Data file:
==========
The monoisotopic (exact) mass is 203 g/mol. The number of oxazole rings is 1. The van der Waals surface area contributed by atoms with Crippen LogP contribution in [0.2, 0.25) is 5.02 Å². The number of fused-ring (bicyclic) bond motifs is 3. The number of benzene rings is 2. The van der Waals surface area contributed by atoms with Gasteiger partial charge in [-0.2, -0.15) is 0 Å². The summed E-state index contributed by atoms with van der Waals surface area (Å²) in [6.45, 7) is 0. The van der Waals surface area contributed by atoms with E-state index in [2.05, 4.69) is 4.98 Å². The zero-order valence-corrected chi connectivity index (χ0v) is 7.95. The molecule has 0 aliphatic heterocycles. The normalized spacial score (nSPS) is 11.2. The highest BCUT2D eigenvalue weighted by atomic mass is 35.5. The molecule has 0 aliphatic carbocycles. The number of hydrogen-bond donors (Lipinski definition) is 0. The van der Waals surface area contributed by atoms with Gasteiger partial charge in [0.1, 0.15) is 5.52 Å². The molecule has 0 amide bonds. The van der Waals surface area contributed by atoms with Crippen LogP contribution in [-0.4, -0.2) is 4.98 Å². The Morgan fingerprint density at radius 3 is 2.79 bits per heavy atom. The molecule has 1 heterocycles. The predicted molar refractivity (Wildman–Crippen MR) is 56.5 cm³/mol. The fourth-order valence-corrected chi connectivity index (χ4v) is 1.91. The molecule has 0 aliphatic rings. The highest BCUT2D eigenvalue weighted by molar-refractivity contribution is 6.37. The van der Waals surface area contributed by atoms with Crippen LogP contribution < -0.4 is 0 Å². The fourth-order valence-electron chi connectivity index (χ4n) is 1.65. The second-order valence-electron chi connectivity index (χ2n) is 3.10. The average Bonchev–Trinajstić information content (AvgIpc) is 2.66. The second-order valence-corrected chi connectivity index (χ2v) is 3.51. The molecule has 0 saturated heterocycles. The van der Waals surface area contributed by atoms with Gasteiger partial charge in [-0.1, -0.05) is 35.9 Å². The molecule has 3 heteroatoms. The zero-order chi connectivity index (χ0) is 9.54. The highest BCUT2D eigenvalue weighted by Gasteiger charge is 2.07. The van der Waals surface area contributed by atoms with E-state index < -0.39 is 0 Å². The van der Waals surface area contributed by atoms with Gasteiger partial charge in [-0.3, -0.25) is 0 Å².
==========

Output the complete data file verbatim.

The monoisotopic (exact) mass is 203 g/mol. The number of oxazole rings is 1. The van der Waals surface area contributed by atoms with Crippen LogP contribution in [0.2, 0.25) is 5.02 Å². The number of fused-ring (bicyclic) bond motifs is 3. The number of benzene rings is 2. The van der Waals surface area contributed by atoms with Gasteiger partial charge in [-0.2, -0.15) is 0 Å². The summed E-state index contributed by atoms with van der Waals surface area (Å²) in [6.45, 7) is 0. The van der Waals surface area contributed by atoms with E-state index in [2.05, 4.69) is 4.98 Å². The zero-order valence-corrected chi connectivity index (χ0v) is 7.95. The molecule has 0 aliphatic heterocycles. The normalized spacial score (nSPS) is 11.2. The highest BCUT2D eigenvalue weighted by atomic mass is 35.5. The molecule has 0 aliphatic carbocycles. The number of hydrogen-bond donors (Lipinski definition) is 0. The van der Waals surface area contributed by atoms with Gasteiger partial charge in [0.1, 0.15) is 5.52 Å². The molecule has 0 amide bonds. The van der Waals surface area contributed by atoms with Crippen LogP contribution in [-0.4, -0.2) is 4.98 Å². The Morgan fingerprint density at radius 3 is 2.79 bits per heavy atom. The molecule has 1 heterocycles. The predicted molar refractivity (Wildman–Crippen MR) is 56.5 cm³/mol. The fourth-order valence-corrected chi connectivity index (χ4v) is 1.91. The molecule has 0 aliphatic rings. The highest BCUT2D eigenvalue weighted by molar-refractivity contribution is 6.37. The van der Waals surface area contributed by atoms with Crippen LogP contribution < -0.4 is 0 Å². The fourth-order valence-electron chi connectivity index (χ4n) is 1.65. The second-order valence-electron chi connectivity index (χ2n) is 3.10. The average Bonchev–Trinajstić information content (AvgIpc) is 2.66. The second-order valence-corrected chi connectivity index (χ2v) is 3.51. The molecule has 0 saturated heterocycles. The van der Waals surface area contributed by atoms with Gasteiger partial charge in [-0.1, -0.05) is 35.9 Å². The molecule has 3 heteroatoms. The zero-order chi connectivity index (χ0) is 9.54. The highest BCUT2D eigenvalue weighted by Gasteiger charge is 2.07. The van der Waals surface area contributed by atoms with E-state index < -0.39 is 0 Å². The van der Waals surface area contributed by atoms with Gasteiger partial charge in [-0.3, -0.25) is 0 Å².